On the few days we were able to ski, the snow was a mixed bag of ice, glop, corn and dust-on-crust. Expedition skiing is more about the location and exploration than good snow, and that's exactly what we got on this first trip to Iceland. If there was any powder snow around, it stayed well hidden.

Our seventh day brought the worst conditions yet, as the temperatures shot up to well above freezing and the winds kicked in with a fury. These two elements combined to wreak havoc in our camp by first melting out the tent anchors and then blowing the tents over, and breaking their poles. After a night of misery, we had a morning of mayhem while we tried to get the camp sufficiently back together to cook breakfast, and then turn to the task of trying to re-pitch the tents, a task that proved largely futile in the melting snow.

So after a week skiing in the Cripple Knee drainage, we decided we needed to search out bigger game. Many of the largest peaks on the Trollaskagi Peninsula top out at about 4,000 feet regardless of whether they were right next to the ocean or in the middle of the range. While the summits are the same height, the skiable vertical drop is much greater on peaks that plunge straight into the ocean rather than into a high alpine valley. In need of larger descents and better living accommodations, we packed up camp and placed an Iridium satellite call to Biggi and Tomas who reappeared on their snowmobiles a day later to help us shuttle all of our gear back down to the valley floor.

When planning our trip, Matt found a series of 1942 topographic maps from the Brigham Young University library. While the mountains hadn't changed since 1942, the population certainly had. Areas on the map that looked good for remote couloirs sixty years ago, still had the couloirs, but now also had villages and people as well. The fact that there were now roads and villages at the base of these magnificent ski descents was a blessing in disguise as it allowed us to stay in a small cabin in the town of Olfsfjordur with all of the necessities of a film crew--such as electricity and a dry place to work on the gear.

Touring right from our front door, we set out on April 29th for a beautiful peak with a long shark-fin arte leading up to the top. The name of the peak was pronounced "kira nuker" but we referred to it as The Birthday Peak since Dylan was turning twenty that day. The 4,000 foot summit commanded a spectacular 360-degree view of the entire inland mountain ranges to the south, Eyjafjordur to the east, the town of Olfsfjordur below us to the west, and the vast Greenland Sea to the north. As icing on Dylan's birthday present peak, it turned out to be a clear, sunny day on which we found two powder filled couloirs streaming off the north summit.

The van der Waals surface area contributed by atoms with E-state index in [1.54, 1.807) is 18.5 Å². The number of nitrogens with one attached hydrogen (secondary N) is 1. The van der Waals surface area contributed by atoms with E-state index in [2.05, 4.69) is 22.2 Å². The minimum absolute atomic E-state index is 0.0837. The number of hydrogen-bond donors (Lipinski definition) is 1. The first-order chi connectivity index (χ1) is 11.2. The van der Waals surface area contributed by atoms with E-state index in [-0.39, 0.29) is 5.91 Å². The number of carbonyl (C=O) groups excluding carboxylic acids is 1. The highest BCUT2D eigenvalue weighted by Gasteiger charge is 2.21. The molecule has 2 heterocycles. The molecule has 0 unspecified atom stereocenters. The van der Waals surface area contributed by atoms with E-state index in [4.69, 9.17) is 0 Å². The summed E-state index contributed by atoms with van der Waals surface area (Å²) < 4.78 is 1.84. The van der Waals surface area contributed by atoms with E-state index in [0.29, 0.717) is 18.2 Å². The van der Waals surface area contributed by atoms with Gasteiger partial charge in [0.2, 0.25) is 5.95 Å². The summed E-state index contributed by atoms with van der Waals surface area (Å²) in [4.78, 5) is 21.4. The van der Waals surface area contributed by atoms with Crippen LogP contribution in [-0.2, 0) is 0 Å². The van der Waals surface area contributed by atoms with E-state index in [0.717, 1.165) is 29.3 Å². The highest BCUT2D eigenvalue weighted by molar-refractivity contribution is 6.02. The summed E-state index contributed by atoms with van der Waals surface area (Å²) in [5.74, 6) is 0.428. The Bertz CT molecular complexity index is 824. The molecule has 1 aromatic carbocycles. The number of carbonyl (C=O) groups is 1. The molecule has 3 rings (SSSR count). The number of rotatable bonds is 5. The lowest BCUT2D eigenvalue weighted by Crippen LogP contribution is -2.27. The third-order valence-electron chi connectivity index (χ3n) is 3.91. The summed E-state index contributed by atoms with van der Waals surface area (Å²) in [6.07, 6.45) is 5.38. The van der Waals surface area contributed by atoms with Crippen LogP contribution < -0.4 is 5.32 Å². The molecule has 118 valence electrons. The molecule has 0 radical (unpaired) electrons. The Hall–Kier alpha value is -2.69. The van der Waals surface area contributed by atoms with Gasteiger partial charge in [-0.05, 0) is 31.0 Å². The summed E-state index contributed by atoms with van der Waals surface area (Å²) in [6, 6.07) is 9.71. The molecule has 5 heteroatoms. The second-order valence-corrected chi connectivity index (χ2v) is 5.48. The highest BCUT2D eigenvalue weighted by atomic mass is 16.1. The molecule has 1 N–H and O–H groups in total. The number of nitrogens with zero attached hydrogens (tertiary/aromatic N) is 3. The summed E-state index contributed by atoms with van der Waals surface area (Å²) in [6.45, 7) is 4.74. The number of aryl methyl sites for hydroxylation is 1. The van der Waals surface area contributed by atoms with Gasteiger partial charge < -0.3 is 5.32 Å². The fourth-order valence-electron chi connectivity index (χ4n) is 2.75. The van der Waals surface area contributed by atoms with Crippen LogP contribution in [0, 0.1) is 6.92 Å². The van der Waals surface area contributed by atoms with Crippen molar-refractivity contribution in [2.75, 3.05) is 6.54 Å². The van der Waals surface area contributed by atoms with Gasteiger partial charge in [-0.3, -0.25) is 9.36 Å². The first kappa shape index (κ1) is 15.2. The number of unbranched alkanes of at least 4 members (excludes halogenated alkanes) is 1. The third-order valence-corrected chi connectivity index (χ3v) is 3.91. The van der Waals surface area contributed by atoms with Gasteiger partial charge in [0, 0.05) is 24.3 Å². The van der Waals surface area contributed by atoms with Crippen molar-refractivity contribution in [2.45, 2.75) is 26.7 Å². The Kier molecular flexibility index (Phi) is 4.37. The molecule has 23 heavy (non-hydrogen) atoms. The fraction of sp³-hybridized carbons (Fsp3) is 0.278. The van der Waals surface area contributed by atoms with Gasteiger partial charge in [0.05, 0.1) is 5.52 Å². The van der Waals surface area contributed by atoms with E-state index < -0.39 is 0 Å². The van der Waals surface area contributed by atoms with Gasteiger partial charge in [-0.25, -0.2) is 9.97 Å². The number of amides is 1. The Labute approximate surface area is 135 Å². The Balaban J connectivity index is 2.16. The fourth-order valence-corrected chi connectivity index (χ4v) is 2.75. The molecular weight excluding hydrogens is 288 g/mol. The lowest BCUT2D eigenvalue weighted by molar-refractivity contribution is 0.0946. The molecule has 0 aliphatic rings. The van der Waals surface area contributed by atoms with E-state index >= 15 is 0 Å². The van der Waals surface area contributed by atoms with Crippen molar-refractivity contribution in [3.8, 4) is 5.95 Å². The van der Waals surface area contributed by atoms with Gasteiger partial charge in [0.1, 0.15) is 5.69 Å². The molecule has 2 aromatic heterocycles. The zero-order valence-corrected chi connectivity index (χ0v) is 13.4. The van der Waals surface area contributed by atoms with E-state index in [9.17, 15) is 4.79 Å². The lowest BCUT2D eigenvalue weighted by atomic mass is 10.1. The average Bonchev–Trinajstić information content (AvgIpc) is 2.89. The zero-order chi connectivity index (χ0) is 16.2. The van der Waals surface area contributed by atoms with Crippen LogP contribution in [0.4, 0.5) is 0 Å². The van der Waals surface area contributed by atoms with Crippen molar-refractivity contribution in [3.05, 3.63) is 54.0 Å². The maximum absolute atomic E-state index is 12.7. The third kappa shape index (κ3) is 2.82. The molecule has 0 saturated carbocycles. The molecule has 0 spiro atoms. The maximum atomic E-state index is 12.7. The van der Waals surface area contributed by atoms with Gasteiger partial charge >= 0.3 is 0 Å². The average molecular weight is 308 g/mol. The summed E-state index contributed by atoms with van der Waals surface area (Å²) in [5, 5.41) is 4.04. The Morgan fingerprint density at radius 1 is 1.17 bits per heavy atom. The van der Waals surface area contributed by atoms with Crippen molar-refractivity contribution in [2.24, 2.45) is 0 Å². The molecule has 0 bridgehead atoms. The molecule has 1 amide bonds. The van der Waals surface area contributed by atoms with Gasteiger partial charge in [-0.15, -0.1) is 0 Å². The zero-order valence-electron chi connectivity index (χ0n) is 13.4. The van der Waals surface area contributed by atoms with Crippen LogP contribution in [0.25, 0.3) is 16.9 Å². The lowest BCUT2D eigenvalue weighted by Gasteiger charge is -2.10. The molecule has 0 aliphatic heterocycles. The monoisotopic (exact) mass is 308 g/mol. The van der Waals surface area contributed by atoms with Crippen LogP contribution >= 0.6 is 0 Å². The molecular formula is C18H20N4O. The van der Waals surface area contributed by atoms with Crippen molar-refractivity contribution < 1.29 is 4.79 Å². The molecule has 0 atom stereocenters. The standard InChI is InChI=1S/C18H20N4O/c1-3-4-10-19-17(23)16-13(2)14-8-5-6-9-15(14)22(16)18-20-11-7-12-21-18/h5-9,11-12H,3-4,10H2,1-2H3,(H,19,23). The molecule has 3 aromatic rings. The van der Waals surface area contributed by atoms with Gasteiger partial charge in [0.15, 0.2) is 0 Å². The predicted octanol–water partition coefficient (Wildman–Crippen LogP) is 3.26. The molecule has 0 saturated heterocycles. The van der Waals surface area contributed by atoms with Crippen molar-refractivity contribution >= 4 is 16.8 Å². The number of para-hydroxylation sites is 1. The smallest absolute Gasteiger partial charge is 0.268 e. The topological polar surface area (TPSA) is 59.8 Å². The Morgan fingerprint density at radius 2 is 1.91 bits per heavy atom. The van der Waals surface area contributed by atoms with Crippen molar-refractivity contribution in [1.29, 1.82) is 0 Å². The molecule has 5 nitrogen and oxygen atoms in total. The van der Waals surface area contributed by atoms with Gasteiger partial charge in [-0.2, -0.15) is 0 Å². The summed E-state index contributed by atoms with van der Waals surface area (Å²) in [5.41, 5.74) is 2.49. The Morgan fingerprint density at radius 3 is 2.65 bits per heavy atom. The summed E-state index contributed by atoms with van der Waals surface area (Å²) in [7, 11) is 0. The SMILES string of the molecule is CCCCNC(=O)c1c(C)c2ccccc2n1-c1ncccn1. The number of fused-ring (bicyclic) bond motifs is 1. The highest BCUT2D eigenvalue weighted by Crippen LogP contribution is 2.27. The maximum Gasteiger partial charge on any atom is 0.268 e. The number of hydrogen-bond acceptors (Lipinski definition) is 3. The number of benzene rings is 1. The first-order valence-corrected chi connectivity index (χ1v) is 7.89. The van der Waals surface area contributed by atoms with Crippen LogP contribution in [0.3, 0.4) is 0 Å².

Selecting the westerly couloir, Dylan stitched first tracks down 1,500 feet of prime skiing before waiting in the cirque below. Following one at a time to lessen our exposure to avalanche danger, we followed suit, then skied out the huge glacially cut drainage which eventually ended right at the sea. A short walk back through town completed our tour and what was the best days of skiing on the trip.

The next day, however, the weather had regressed to its usual mix of drifting clouds and flat light as we headed out to a couloir we had spied on our first day in Olfsfjordur. Starting out all together, we divided into two groups at the base of a ridge, with the skiers heading to the left to climb up the couloir and the camera crew booting up a ridge to the right to get in place above us to film. Two hours later, Matt, Dylan and I had climbed 750 feet up the couloir and were perched on a small ridge, while the camera crew was about 400 feet above us waiting to capture our final ascent of the chute. When everything was set, the camera crew radioed down to us and we began booting up a slight ridgeline towards the summit with our skis strapped to our backpacks.